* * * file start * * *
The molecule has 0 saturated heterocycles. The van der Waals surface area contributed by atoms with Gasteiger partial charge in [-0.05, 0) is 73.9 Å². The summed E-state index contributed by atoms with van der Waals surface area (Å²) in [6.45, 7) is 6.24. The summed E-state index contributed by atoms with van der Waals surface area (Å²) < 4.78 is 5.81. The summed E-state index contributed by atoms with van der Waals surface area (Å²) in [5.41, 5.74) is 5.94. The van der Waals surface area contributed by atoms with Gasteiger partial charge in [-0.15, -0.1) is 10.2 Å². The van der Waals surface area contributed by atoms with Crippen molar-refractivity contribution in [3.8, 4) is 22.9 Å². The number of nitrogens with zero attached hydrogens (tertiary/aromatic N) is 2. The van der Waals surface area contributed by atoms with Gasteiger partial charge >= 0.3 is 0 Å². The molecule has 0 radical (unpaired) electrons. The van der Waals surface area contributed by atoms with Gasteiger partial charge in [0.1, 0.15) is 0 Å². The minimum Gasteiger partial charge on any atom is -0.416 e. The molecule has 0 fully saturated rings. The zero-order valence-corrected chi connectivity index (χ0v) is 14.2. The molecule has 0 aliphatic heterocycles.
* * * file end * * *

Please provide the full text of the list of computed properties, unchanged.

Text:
The molecule has 0 saturated heterocycles. The van der Waals surface area contributed by atoms with Gasteiger partial charge in [-0.05, 0) is 73.9 Å². The summed E-state index contributed by atoms with van der Waals surface area (Å²) in [6.45, 7) is 6.24. The summed E-state index contributed by atoms with van der Waals surface area (Å²) < 4.78 is 5.81. The summed E-state index contributed by atoms with van der Waals surface area (Å²) in [5.41, 5.74) is 5.94. The van der Waals surface area contributed by atoms with Gasteiger partial charge in [-0.15, -0.1) is 10.2 Å². The van der Waals surface area contributed by atoms with Crippen molar-refractivity contribution in [3.8, 4) is 22.9 Å². The number of nitrogens with zero attached hydrogens (tertiary/aromatic N) is 2. The van der Waals surface area contributed by atoms with Gasteiger partial charge >= 0.3 is 0 Å². The molecule has 0 radical (unpaired) electrons. The van der Waals surface area contributed by atoms with Gasteiger partial charge in [0.1, 0.15) is 0 Å². The minimum Gasteiger partial charge on any atom is -0.416 e. The molecule has 0 fully saturated rings. The zero-order valence-corrected chi connectivity index (χ0v) is 14.2. The molecule has 0 aliphatic heterocycles.